The only problem Canada has with our healthcare system is the same as with, say, one's local School Board: not everyone has school kids or health problems when they go to the polls, and the real power players go private in either case. Canadians are, in general, extremely proud of our healthcare system and expect nothing but top-notch care, so I'm not sure what you mean by problems unique to single-payer, other than premiums being set too high for lower-income folks.

Not to mention, I'm not

Not to mention, I'm not really in a rush to get an RFID chip shoved into me cause health insurance is now mandatory and I'll get fined every day if I choose not to be tagged like an animal http://www.change.org/petitions/stop-the-rfid-chip-healthcare-cards-for-...

Hey Harrys, You believe that

Hey Harrys, You believe that RFID crap? There's a bridge I'd like to sell you....

http://www.snopes.com/politics/medical/microchip.asp

A medicare for all system

A medicare for all system (mandatory) would solve many of the problems.

Then we could focus on eliminating institutionalized fraud by the for-profit health care services providers (Rick Scott).

We could have better health care for half the price but first we have to get around the stupid Republicans and their Democratic allies.

You really bring the stupid

You really bring the stupid don't you?

I hope Obama staff is

I hope Obama staff is crafting the response you suggest...but why would we think they are, when they've done such a lousy job of selling ACA since (and before) it was enacted?!

Dear friends,We are dealing

Dear friends,We are dealing with human cattle, not intelligent thinkers and voters. Second, those poor animals will be fleeced by our beloved corporate managers. At this moment in history, I vote for a little government meddling to at least keep us from destroying this nation.

Please clarify the below

Please clarify the below statement. What is the link between the two?

"This much is obvious: If the individual mandate gets nixed, then the part of the law requiring insurers to cover those with pre-existing conditions goes with it."

You have to have more healthy

You have to have more healthy people in the equation then sick ones, other wise it is a negative equation. Without more money coming in then is going out, the insurance companies would not have the funds with which to pay the bills, neither the patients medical bills nor their operating costs like salary for employees, utilities, rent, etc. So if everyone is participating, then there is enough money in the equation to pay the bills. Additionally, if everyone is in the equation, we all stand to have smaller premiums due to the additional money in the equation caused by additional participants...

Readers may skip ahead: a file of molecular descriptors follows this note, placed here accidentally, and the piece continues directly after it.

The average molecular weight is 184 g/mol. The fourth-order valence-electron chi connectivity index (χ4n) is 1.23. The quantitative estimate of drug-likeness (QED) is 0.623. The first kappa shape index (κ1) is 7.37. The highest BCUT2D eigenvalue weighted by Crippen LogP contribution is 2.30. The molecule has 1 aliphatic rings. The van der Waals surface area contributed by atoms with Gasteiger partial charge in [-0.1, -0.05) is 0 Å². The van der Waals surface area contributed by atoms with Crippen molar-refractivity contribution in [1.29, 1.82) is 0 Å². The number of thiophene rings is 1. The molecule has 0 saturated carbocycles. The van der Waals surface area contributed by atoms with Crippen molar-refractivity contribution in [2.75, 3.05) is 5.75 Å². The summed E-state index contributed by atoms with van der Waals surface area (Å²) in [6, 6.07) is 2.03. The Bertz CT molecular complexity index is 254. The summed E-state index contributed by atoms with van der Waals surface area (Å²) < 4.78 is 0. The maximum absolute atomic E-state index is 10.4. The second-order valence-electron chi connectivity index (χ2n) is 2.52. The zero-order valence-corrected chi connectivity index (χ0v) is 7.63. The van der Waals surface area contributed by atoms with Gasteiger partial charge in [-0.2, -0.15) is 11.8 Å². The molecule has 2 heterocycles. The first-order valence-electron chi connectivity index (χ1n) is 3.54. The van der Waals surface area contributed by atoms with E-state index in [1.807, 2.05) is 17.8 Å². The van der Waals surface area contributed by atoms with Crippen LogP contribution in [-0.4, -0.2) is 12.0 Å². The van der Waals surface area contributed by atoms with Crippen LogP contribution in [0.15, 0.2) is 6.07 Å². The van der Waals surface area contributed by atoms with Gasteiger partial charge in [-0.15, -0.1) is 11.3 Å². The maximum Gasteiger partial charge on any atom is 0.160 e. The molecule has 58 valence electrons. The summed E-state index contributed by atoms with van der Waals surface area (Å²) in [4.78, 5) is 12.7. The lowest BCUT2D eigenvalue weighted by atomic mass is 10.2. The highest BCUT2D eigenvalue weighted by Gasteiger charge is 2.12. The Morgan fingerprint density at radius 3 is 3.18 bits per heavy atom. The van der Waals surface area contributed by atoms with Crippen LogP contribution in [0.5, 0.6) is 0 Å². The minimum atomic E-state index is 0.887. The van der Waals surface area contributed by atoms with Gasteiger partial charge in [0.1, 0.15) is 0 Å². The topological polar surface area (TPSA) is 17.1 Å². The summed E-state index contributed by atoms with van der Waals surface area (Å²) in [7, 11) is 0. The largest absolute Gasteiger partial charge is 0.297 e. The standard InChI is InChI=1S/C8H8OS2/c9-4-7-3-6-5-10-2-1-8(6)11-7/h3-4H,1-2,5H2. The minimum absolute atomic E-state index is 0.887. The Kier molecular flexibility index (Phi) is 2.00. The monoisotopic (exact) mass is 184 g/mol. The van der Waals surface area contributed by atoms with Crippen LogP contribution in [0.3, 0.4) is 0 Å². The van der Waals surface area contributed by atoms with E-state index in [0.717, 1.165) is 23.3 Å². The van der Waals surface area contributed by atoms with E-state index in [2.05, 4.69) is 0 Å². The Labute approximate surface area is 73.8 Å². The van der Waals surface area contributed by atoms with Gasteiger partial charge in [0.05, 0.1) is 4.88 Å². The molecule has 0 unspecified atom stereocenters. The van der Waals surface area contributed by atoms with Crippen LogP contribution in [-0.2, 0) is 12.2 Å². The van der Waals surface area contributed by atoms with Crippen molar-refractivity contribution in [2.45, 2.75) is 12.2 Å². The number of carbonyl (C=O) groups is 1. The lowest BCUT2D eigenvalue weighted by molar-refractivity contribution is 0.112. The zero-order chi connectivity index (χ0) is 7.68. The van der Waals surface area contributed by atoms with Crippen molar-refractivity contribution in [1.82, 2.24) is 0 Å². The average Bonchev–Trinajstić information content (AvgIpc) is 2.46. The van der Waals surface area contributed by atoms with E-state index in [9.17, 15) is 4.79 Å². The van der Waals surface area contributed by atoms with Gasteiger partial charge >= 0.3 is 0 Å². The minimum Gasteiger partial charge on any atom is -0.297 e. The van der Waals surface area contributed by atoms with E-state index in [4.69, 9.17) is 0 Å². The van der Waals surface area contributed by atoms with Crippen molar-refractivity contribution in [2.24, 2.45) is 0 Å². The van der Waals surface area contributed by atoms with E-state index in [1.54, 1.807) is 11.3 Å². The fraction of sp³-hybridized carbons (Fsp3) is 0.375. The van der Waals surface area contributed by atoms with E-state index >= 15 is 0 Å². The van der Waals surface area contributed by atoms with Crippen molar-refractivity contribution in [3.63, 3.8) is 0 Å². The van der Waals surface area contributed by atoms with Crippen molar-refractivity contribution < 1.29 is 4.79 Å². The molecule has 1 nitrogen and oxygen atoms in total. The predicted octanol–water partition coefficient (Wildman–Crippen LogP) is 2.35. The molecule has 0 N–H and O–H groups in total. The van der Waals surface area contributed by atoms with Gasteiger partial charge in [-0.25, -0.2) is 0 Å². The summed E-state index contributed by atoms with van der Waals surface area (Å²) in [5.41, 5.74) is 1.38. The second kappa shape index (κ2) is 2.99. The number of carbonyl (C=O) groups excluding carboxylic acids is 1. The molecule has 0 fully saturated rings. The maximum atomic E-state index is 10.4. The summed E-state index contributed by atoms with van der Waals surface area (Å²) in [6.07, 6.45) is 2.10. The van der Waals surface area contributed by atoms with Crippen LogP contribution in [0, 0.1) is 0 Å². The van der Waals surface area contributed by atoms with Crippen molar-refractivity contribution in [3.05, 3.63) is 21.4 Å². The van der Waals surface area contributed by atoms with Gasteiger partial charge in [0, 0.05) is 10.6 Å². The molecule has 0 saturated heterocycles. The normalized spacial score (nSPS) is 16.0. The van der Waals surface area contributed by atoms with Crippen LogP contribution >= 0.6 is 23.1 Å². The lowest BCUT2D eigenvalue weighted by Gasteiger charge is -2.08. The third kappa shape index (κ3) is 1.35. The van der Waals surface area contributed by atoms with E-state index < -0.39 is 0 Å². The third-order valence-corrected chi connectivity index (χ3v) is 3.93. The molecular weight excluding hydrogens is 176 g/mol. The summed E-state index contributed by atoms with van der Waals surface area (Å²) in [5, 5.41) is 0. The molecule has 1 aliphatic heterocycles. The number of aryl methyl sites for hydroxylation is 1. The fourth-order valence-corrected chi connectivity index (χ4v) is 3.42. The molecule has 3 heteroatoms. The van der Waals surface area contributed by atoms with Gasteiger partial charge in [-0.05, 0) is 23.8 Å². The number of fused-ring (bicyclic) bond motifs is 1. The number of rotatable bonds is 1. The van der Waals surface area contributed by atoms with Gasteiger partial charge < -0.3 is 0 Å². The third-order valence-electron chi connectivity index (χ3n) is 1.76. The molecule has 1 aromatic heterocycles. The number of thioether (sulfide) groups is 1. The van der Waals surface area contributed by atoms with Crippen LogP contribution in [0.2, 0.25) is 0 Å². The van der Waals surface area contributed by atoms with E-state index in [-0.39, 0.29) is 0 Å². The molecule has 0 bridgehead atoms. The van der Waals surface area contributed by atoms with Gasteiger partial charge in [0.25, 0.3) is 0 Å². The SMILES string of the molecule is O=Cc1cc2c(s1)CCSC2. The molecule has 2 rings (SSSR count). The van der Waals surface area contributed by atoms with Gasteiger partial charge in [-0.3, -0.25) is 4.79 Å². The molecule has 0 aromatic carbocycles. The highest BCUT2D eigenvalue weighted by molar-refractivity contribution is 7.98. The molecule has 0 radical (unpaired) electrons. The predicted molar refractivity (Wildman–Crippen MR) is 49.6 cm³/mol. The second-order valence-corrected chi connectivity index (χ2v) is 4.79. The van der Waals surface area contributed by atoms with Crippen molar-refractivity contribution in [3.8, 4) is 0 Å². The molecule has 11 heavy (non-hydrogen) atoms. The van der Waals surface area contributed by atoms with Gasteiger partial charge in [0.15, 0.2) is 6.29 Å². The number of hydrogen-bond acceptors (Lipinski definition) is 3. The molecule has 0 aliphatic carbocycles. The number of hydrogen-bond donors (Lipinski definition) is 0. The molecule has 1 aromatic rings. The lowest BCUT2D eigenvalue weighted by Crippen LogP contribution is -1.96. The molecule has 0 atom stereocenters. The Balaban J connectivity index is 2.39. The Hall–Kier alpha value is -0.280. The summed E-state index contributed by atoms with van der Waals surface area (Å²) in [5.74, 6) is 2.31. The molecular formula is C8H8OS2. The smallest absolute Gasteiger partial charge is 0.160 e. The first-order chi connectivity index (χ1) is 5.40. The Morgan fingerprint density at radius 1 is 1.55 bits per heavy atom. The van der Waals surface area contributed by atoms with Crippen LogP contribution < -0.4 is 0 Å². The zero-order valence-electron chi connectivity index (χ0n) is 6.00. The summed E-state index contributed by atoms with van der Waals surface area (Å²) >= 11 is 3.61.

As Dr. Margaret Flowers puts

As Dr. Margaret Flowers puts it: "It's very simple - Is private insurance the problem or the solution? If you don't believe it's the solution, then why force people to purchase it? Why are people afraid to speak the truth that the ACA further entrenches the insurance industry? Why are people afraid to demand what they really want - single payer? If we are not willing to demand single payer, we won't get single payer. It's that simple."

This is a silly strawman

This is a silly strawman argument: Obamacare or nothing. And, no, Obamacare is not a step in the right direction.

The only plan should be Single Payer (Medicare for all and a government savings to boot!). Obamacare will destroy any dialogue toward Single Payer (Note: single payer is NOT the "Public Option", which is another false start) for another generation.

http://www.facebook.com/photo.php?fbid=3667969743997&set=a.1256145209891...

I'm starting to see your

I'm starting to see your point.